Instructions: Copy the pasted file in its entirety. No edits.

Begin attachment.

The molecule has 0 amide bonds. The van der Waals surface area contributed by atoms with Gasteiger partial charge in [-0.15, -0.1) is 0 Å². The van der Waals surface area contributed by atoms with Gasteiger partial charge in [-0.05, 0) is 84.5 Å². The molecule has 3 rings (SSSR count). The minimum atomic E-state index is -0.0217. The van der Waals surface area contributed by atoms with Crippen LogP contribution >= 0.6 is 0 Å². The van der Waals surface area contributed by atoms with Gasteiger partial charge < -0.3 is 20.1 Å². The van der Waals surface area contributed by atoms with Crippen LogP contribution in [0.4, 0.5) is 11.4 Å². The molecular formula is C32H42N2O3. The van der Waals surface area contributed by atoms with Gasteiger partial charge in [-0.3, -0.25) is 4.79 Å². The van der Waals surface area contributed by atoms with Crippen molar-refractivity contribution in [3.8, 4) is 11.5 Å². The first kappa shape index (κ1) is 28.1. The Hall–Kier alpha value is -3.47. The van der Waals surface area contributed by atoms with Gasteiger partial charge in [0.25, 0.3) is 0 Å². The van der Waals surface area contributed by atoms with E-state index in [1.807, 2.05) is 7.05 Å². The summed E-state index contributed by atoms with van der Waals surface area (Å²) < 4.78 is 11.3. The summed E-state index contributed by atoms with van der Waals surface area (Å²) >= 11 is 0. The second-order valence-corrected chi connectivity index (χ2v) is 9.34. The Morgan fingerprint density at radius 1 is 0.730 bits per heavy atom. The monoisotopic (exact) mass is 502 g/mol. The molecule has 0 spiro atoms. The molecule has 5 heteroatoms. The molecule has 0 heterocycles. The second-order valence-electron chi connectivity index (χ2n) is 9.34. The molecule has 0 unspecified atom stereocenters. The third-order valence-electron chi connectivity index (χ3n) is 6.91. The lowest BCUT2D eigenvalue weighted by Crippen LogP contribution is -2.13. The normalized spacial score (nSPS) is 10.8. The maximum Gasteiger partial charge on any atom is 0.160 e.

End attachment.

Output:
The molecule has 0 amide bonds. The van der Waals surface area contributed by atoms with Gasteiger partial charge in [-0.15, -0.1) is 0 Å². The van der Waals surface area contributed by atoms with Gasteiger partial charge in [-0.05, 0) is 84.5 Å². The molecule has 3 rings (SSSR count). The minimum atomic E-state index is -0.0217. The van der Waals surface area contributed by atoms with Crippen LogP contribution >= 0.6 is 0 Å². The van der Waals surface area contributed by atoms with Gasteiger partial charge < -0.3 is 20.1 Å². The van der Waals surface area contributed by atoms with Crippen LogP contribution in [0.4, 0.5) is 11.4 Å². The molecular formula is C32H42N2O3. The van der Waals surface area contributed by atoms with Gasteiger partial charge in [-0.3, -0.25) is 4.79 Å². The van der Waals surface area contributed by atoms with Crippen molar-refractivity contribution in [3.8, 4) is 11.5 Å². The first kappa shape index (κ1) is 28.1. The Hall–Kier alpha value is -3.47. The van der Waals surface area contributed by atoms with Gasteiger partial charge in [0.25, 0.3) is 0 Å². The van der Waals surface area contributed by atoms with E-state index in [1.807, 2.05) is 7.05 Å². The summed E-state index contributed by atoms with van der Waals surface area (Å²) < 4.78 is 11.3. The summed E-state index contributed by atoms with van der Waals surface area (Å²) >= 11 is 0. The second-order valence-corrected chi connectivity index (χ2v) is 9.34. The Morgan fingerprint density at radius 1 is 0.730 bits per heavy atom. The monoisotopic (exact) mass is 502 g/mol. The molecule has 0 spiro atoms. The molecule has 5 heteroatoms. The molecule has 0 heterocycles. The second-order valence-electron chi connectivity index (χ2n) is 9.34. The molecule has 0 unspecified atom stereocenters. The third-order valence-electron chi connectivity index (χ3n) is 6.91. The lowest BCUT2D eigenvalue weighted by Crippen LogP contribution is -2.13. The normalized spacial score (nSPS) is 10.8. The maximum Gasteiger partial charge on any atom is 0.160 e.